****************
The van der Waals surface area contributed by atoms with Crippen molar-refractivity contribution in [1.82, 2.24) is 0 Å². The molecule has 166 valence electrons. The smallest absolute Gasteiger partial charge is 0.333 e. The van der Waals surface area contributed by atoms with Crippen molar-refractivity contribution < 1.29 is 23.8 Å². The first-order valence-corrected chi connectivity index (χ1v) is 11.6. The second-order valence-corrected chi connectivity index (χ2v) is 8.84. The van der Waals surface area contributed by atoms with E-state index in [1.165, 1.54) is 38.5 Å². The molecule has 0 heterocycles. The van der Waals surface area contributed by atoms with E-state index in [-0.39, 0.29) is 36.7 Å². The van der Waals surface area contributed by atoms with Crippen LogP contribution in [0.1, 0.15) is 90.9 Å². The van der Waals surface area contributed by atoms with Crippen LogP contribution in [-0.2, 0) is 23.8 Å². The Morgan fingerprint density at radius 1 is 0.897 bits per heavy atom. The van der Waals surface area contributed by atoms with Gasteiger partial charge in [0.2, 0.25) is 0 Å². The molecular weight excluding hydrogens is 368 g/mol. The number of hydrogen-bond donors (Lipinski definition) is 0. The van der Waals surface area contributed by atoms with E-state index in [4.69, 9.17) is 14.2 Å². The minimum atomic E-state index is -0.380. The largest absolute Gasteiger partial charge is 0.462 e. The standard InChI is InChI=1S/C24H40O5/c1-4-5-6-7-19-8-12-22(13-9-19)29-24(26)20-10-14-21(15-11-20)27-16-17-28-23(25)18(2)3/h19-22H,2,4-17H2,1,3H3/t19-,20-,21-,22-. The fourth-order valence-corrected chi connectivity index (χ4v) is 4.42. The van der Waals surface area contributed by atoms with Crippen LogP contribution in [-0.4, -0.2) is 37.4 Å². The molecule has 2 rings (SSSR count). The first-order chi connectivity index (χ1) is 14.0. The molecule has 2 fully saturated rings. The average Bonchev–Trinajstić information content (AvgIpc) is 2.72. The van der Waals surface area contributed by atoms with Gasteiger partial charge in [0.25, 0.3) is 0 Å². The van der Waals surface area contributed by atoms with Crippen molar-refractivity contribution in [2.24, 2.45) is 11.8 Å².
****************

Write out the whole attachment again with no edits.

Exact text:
The van der Waals surface area contributed by atoms with Crippen molar-refractivity contribution in [1.82, 2.24) is 0 Å². The molecule has 166 valence electrons. The smallest absolute Gasteiger partial charge is 0.333 e. The van der Waals surface area contributed by atoms with Crippen molar-refractivity contribution < 1.29 is 23.8 Å². The first-order valence-corrected chi connectivity index (χ1v) is 11.6. The second-order valence-corrected chi connectivity index (χ2v) is 8.84. The van der Waals surface area contributed by atoms with E-state index in [1.165, 1.54) is 38.5 Å². The molecule has 0 heterocycles. The van der Waals surface area contributed by atoms with E-state index in [-0.39, 0.29) is 36.7 Å². The van der Waals surface area contributed by atoms with Crippen LogP contribution in [0.1, 0.15) is 90.9 Å². The van der Waals surface area contributed by atoms with Crippen LogP contribution in [-0.2, 0) is 23.8 Å². The Morgan fingerprint density at radius 1 is 0.897 bits per heavy atom. The van der Waals surface area contributed by atoms with Gasteiger partial charge in [0.2, 0.25) is 0 Å². The molecular weight excluding hydrogens is 368 g/mol. The number of hydrogen-bond donors (Lipinski definition) is 0. The van der Waals surface area contributed by atoms with E-state index in [4.69, 9.17) is 14.2 Å². The minimum atomic E-state index is -0.380. The largest absolute Gasteiger partial charge is 0.462 e. The standard InChI is InChI=1S/C24H40O5/c1-4-5-6-7-19-8-12-22(13-9-19)29-24(26)20-10-14-21(15-11-20)27-16-17-28-23(25)18(2)3/h19-22H,2,4-17H2,1,3H3/t19-,20-,21-,22-. The fourth-order valence-corrected chi connectivity index (χ4v) is 4.42. The van der Waals surface area contributed by atoms with Crippen LogP contribution in [-0.4, -0.2) is 37.4 Å². The molecule has 2 rings (SSSR count). The first-order chi connectivity index (χ1) is 14.0. The molecule has 2 fully saturated rings. The average Bonchev–Trinajstić information content (AvgIpc) is 2.72. The van der Waals surface area contributed by atoms with Gasteiger partial charge in [0.25, 0.3) is 0 Å². The van der Waals surface area contributed by atoms with Crippen molar-refractivity contribution in [2.24, 2.45) is 11.8 Å².